Categories: Uncategorised

    (23 Oct 2023)

    By Bobby Ahlander

    So far this year I have experienced the death of three people that were fully integrated into my life in one way or another.

    In March, my dad passed away from natural causes, just one day shy of his 80th birthday.

    In April, one of my closest friends died from heart failure, just a few days before he and I were going to be seeing each other for the first time in several years.

    And two Saturdays ago, my neighbor, a young man whom I’ve known for twenty years (since he was 13 yrs old), took his own life.

    The cause of each of these deaths was vastly different, but the result was the same.

    For a variety of reasons (that are far too numerous to name right now), over the past couple of years I have experienced a lot of grief. I’ve grown quite accustomed to what it feels like. It has become somewhat of a constant companion. And so in some ways these recent losses maybe haven’t had quite the impact on me that they might have in a previous season of my life.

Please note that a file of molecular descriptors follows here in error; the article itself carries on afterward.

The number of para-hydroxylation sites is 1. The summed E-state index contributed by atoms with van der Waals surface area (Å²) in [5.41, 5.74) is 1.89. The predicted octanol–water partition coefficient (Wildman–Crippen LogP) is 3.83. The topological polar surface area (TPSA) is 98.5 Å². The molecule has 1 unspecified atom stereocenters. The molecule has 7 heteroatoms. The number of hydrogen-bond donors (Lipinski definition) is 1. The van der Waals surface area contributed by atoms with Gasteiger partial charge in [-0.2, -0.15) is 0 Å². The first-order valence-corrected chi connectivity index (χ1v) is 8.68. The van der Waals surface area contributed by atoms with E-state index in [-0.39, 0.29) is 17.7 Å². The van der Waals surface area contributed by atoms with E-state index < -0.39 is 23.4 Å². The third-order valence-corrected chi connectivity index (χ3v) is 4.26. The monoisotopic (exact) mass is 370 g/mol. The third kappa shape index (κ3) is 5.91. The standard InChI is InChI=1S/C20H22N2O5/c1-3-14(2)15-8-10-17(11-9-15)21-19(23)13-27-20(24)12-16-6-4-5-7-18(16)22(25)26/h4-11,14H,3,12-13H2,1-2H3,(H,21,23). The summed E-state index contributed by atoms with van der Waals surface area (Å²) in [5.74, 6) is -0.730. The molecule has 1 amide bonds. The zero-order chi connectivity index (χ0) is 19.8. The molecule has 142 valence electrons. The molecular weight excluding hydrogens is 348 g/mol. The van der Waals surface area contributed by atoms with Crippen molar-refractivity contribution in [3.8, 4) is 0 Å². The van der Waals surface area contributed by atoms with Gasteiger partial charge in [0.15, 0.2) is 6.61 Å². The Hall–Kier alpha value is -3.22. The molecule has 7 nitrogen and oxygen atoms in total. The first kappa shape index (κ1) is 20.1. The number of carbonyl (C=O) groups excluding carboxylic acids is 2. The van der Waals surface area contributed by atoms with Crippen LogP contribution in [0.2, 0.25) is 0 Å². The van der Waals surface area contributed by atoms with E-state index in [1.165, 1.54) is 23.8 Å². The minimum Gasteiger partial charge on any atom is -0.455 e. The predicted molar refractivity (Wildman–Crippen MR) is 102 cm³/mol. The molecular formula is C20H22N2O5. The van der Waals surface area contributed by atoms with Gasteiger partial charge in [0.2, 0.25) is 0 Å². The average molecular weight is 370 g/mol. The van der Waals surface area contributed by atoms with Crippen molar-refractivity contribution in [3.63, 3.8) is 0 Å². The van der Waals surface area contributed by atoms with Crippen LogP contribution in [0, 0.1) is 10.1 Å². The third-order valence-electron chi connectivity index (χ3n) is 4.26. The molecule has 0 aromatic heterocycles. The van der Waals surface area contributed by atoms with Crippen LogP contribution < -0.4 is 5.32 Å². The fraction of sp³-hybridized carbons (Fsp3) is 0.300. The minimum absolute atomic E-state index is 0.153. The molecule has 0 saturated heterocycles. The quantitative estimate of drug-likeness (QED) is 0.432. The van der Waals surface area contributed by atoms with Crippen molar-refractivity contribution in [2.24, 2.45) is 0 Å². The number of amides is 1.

That’s not to say that I’m numb to it, it’s just that I am keenly aware of it. And as a sort of peculiar side effect, it has made me much more aware of it in others.

    I have learned, though, that just like everything else, grief is not permanent. It ebbs and flows, like the waves of the sea. In and out. If I try to push it away, the more it tends to cling to me (or I to it?). The more I sit with it, examine it, and be curious about it, the less it seems to sink me under its weight.

    One of my teachers says, “There is a divine intention behind every experience.” From a buddhist perspective, I would restate this as “There is a dharma truth revealed in every experience.” For me, the dharma truth I learn from grief is that even in suffering, there can be peace. And that peace comes when we loosen our grip on the suffering associated with the grief, allowing it to flow in and out, as it needs.

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    Satya Robyn ()


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